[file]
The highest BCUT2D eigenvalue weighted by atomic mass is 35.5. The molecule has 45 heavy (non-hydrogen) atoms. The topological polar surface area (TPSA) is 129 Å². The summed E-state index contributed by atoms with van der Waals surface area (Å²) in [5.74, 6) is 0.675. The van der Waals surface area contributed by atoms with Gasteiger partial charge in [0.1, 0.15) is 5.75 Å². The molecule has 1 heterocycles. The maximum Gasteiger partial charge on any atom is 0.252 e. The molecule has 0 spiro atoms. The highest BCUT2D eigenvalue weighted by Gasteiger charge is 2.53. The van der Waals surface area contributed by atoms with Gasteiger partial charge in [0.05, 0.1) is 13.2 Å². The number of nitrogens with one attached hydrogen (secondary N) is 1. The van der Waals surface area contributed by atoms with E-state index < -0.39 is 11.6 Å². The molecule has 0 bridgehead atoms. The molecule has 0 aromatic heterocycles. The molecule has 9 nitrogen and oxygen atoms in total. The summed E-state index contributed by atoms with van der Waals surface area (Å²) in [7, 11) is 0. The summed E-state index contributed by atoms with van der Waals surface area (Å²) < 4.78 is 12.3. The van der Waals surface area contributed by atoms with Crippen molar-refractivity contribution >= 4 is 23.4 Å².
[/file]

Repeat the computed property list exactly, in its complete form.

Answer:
The highest BCUT2D eigenvalue weighted by atomic mass is 35.5. The molecule has 45 heavy (non-hydrogen) atoms. The topological polar surface area (TPSA) is 129 Å². The summed E-state index contributed by atoms with van der Waals surface area (Å²) in [5.74, 6) is 0.675. The van der Waals surface area contributed by atoms with Gasteiger partial charge in [0.1, 0.15) is 5.75 Å². The molecule has 1 heterocycles. The maximum Gasteiger partial charge on any atom is 0.252 e. The molecule has 0 spiro atoms. The highest BCUT2D eigenvalue weighted by Gasteiger charge is 2.53. The van der Waals surface area contributed by atoms with Gasteiger partial charge in [0.05, 0.1) is 13.2 Å². The number of nitrogens with one attached hydrogen (secondary N) is 1. The van der Waals surface area contributed by atoms with E-state index < -0.39 is 11.6 Å². The molecule has 0 bridgehead atoms. The molecule has 0 aromatic heterocycles. The molecule has 9 nitrogen and oxygen atoms in total. The summed E-state index contributed by atoms with van der Waals surface area (Å²) in [7, 11) is 0. The summed E-state index contributed by atoms with van der Waals surface area (Å²) < 4.78 is 12.3. The van der Waals surface area contributed by atoms with Crippen molar-refractivity contribution >= 4 is 23.4 Å².